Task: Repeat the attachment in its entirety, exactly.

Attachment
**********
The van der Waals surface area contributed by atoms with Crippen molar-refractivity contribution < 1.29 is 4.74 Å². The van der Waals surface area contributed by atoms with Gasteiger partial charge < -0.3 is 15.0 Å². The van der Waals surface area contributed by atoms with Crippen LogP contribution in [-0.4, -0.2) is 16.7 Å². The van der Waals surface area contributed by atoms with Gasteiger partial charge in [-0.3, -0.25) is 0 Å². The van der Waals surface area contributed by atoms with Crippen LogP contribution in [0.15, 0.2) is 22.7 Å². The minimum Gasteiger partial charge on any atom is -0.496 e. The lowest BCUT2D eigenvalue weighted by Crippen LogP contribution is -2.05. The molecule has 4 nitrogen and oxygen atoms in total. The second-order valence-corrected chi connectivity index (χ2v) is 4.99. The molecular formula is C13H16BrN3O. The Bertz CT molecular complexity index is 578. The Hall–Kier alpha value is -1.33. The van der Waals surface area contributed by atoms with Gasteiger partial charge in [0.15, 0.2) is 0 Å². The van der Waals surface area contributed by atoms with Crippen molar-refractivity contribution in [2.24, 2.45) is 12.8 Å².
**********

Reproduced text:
The van der Waals surface area contributed by atoms with Crippen molar-refractivity contribution < 1.29 is 4.74 Å². The van der Waals surface area contributed by atoms with Gasteiger partial charge < -0.3 is 15.0 Å². The van der Waals surface area contributed by atoms with Crippen LogP contribution in [-0.4, -0.2) is 16.7 Å². The van der Waals surface area contributed by atoms with Gasteiger partial charge in [-0.3, -0.25) is 0 Å². The van der Waals surface area contributed by atoms with Crippen LogP contribution in [0.15, 0.2) is 22.7 Å². The minimum Gasteiger partial charge on any atom is -0.496 e. The lowest BCUT2D eigenvalue weighted by Crippen LogP contribution is -2.05. The molecule has 4 nitrogen and oxygen atoms in total. The second-order valence-corrected chi connectivity index (χ2v) is 4.99. The molecular formula is C13H16BrN3O. The Bertz CT molecular complexity index is 578. The Hall–Kier alpha value is -1.33. The van der Waals surface area contributed by atoms with Gasteiger partial charge in [0.15, 0.2) is 0 Å². The van der Waals surface area contributed by atoms with Crippen molar-refractivity contribution in [2.24, 2.45) is 12.8 Å².